So manifesting itself: If you just set it out there, it’s not necessarily a guarantee that it’s going to happen. You still have to take that onus of yourself of doing things to make sure it happens. And that’s a part of putting it out there, writing it down, letting yourself be reminded of it, and actively working towards it. If you set out that goal, but then you don’t actually do anything to work towards it, that can start becoming pretty unhealthy. And it can start feeling like well, nothing ever good ever happens to me or none of these things are ever going to be good or I’ve always failed at all of these things.
Going back to understanding the “why,” many people set resolutions in service of others. Is that a good thing?
I know a lot of times when we are looking at setting goals or these resolutions, a pretty common one is to do it for your family or for your kids. But is it really for your kids? Or is it really because you want to be able to be there to experience those life experiences, those joys, those moments with them as much as you can? So, looking at that next level below what it may be, because if it’s just for your kids, as much as you love your kids, you may need to reframe it so that you’re seeing it as what is it really there? What’s the meat of it, instead of what are some of the external things that I may be looking at?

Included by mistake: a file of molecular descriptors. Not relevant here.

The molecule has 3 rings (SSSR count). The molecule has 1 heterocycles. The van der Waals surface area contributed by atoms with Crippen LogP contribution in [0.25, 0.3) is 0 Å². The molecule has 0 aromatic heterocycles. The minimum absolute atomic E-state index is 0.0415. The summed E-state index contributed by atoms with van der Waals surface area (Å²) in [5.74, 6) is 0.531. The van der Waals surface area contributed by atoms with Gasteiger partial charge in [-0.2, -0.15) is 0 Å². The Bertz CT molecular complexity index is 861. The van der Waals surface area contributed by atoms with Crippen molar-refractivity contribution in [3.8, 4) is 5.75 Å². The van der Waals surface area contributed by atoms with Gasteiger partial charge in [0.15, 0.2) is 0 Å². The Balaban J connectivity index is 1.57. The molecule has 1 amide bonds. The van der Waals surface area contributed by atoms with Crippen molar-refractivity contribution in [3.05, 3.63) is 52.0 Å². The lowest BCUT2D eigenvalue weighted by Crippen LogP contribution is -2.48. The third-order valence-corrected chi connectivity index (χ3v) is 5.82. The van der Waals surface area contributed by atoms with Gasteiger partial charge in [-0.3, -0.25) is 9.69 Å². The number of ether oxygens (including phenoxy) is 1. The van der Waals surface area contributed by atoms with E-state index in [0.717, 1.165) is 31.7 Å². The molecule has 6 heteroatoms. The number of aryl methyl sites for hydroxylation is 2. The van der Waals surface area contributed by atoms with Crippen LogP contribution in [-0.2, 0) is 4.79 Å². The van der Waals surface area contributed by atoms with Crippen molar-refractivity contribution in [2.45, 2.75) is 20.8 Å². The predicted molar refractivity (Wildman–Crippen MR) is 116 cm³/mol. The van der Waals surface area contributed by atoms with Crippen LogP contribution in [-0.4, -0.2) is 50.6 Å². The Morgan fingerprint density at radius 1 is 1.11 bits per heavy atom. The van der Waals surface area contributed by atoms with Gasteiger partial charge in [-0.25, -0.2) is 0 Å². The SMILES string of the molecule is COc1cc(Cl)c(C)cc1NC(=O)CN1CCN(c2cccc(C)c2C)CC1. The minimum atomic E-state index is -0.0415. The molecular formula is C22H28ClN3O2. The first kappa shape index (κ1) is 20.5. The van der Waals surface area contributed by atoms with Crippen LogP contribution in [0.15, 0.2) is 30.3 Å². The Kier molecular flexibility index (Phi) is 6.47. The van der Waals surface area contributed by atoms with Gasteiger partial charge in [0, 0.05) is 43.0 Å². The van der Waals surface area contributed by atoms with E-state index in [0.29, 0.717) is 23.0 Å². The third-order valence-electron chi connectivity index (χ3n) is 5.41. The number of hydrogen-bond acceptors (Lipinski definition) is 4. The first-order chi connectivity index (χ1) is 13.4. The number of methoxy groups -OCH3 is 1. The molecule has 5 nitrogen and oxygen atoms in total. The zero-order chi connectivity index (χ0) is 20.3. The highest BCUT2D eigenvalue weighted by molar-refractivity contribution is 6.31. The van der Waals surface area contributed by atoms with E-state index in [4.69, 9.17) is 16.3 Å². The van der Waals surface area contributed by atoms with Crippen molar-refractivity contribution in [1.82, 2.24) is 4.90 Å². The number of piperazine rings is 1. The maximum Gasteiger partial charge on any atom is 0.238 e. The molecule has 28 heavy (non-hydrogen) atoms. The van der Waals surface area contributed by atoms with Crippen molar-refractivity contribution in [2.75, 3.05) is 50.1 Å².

Why can this service to others become unhealthy?
If we’re focusing on other people, and making sure everyone else’s needs are met and not our own, then we get left behind. A pretty common analogy for it in therapy itself is “the cup.” So, say I have a cup, and it is filled with water, and you come along and you need something. And so I give you water from my cup into your cup, and another person comes along and they need something. So I give them water, and another person and another person and another person until I don’t have any water left in my cup. So, unless we’re actually doing something to help refill our own cup, we can’t actually do anything for other people.
So how can we amend our resolutions if they become unhealthy?
First thing is to let yourself reevaluate multiple times throughout the entire process of whether or not it is worth it. And whether or not it is something that’s still healthy or beneficial for you. Because if you’re not reevaluating, you’re just kind of go, go, go, go, go and keeping on doing the same thing, it can start feeling like you’re in a rut.
Should people wait until New Year’s to set a goal for themselves?
We can always push it off and push it off and push it off. And then the more you push something off, the more it is that it can start to be something that starts weighing on you. You can almost start creating this sense of failure, like well I never started that, or I never did that. I never followed through with that.
Do you think New Year’s resolutions are even healthy?
I think for some people, it can be. I don’t know the exact percentage of how many people fail in their New Year’s resolutions, but I know it’s high. So, for some people, it’s almost like setting yourself up for failure. And so, if you don’t actually take the time to look at all the reasons and all the things that are going on for you to want to actually set that goal in place, you don’t actually have that motivation to want to do it, then you may be setting yourself up for failure.